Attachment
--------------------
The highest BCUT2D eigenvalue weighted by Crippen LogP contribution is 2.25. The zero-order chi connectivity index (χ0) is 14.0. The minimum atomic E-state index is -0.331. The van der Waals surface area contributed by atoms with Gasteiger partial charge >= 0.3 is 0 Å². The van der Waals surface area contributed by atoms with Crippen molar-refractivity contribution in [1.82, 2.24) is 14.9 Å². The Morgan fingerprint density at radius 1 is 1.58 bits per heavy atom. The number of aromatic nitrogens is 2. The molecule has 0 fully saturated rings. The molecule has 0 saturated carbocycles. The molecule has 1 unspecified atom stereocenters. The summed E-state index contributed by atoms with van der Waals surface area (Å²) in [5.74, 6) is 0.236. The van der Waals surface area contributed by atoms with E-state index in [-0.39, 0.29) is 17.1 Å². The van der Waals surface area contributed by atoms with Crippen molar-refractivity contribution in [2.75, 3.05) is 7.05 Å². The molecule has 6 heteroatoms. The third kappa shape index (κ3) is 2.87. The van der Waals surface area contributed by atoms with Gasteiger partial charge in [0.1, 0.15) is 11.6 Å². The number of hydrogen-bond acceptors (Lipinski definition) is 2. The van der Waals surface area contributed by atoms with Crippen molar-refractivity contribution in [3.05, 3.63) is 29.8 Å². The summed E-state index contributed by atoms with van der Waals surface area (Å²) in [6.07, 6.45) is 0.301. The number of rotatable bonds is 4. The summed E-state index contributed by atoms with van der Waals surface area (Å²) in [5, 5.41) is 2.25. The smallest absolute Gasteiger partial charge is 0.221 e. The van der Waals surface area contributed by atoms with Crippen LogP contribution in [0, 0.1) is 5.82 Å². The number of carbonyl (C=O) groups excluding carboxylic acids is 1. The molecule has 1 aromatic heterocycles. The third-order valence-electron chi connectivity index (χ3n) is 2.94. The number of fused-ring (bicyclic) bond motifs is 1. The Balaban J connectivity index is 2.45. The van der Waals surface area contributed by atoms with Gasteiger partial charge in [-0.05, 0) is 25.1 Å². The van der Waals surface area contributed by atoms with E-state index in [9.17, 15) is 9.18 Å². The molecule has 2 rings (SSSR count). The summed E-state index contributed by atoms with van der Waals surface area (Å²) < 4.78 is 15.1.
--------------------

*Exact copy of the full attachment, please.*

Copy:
The highest BCUT2D eigenvalue weighted by Crippen LogP contribution is 2.25. The zero-order chi connectivity index (χ0) is 14.0. The minimum atomic E-state index is -0.331. The van der Waals surface area contributed by atoms with Gasteiger partial charge >= 0.3 is 0 Å². The van der Waals surface area contributed by atoms with Crippen molar-refractivity contribution in [1.82, 2.24) is 14.9 Å². The Morgan fingerprint density at radius 1 is 1.58 bits per heavy atom. The number of aromatic nitrogens is 2. The molecule has 0 fully saturated rings. The molecule has 0 saturated carbocycles. The molecule has 1 unspecified atom stereocenters. The summed E-state index contributed by atoms with van der Waals surface area (Å²) in [5.74, 6) is 0.236. The van der Waals surface area contributed by atoms with E-state index in [-0.39, 0.29) is 17.1 Å². The van der Waals surface area contributed by atoms with Crippen molar-refractivity contribution in [2.75, 3.05) is 7.05 Å². The molecule has 6 heteroatoms. The third kappa shape index (κ3) is 2.87. The van der Waals surface area contributed by atoms with Gasteiger partial charge in [0.1, 0.15) is 11.6 Å². The number of hydrogen-bond acceptors (Lipinski definition) is 2. The van der Waals surface area contributed by atoms with Crippen molar-refractivity contribution in [3.05, 3.63) is 29.8 Å². The summed E-state index contributed by atoms with van der Waals surface area (Å²) in [6.07, 6.45) is 0.301. The number of rotatable bonds is 4. The summed E-state index contributed by atoms with van der Waals surface area (Å²) in [5, 5.41) is 2.25. The smallest absolute Gasteiger partial charge is 0.221 e. The van der Waals surface area contributed by atoms with Crippen LogP contribution in [0, 0.1) is 5.82 Å². The number of carbonyl (C=O) groups excluding carboxylic acids is 1. The molecule has 1 aromatic heterocycles. The third-order valence-electron chi connectivity index (χ3n) is 2.94. The number of fused-ring (bicyclic) bond motifs is 1. The Balaban J connectivity index is 2.45. The van der Waals surface area contributed by atoms with Gasteiger partial charge in [-0.05, 0) is 25.1 Å². The van der Waals surface area contributed by atoms with E-state index in [9.17, 15) is 9.18 Å². The molecule has 2 rings (SSSR count). The summed E-state index contributed by atoms with van der Waals surface area (Å²) < 4.78 is 15.1.